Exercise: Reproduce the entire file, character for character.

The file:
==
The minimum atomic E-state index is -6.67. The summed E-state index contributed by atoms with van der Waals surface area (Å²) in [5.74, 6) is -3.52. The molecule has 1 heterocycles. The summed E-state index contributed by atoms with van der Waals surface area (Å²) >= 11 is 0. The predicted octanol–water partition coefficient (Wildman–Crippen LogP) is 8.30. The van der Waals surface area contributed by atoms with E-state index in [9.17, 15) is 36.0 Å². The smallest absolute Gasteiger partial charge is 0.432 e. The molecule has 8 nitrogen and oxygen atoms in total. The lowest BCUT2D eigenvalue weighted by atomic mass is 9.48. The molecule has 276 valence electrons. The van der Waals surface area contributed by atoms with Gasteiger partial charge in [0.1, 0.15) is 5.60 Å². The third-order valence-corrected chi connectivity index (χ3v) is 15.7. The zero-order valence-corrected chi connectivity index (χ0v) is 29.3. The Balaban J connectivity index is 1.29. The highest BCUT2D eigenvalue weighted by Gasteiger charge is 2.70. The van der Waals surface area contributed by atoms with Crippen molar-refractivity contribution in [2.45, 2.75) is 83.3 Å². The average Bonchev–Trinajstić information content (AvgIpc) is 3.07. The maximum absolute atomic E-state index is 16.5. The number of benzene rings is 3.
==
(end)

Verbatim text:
The minimum atomic E-state index is -6.67. The summed E-state index contributed by atoms with van der Waals surface area (Å²) in [5.74, 6) is -3.52. The molecule has 1 heterocycles. The summed E-state index contributed by atoms with van der Waals surface area (Å²) >= 11 is 0. The predicted octanol–water partition coefficient (Wildman–Crippen LogP) is 8.30. The van der Waals surface area contributed by atoms with E-state index in [9.17, 15) is 36.0 Å². The smallest absolute Gasteiger partial charge is 0.432 e. The molecule has 8 nitrogen and oxygen atoms in total. The lowest BCUT2D eigenvalue weighted by atomic mass is 9.48. The molecule has 276 valence electrons. The van der Waals surface area contributed by atoms with Gasteiger partial charge in [0.1, 0.15) is 5.60 Å². The third-order valence-corrected chi connectivity index (χ3v) is 15.7. The zero-order valence-corrected chi connectivity index (χ0v) is 29.3. The Balaban J connectivity index is 1.29. The highest BCUT2D eigenvalue weighted by Gasteiger charge is 2.70. The van der Waals surface area contributed by atoms with Crippen molar-refractivity contribution in [2.45, 2.75) is 83.3 Å². The average Bonchev–Trinajstić information content (AvgIpc) is 3.07. The maximum absolute atomic E-state index is 16.5. The number of benzene rings is 3.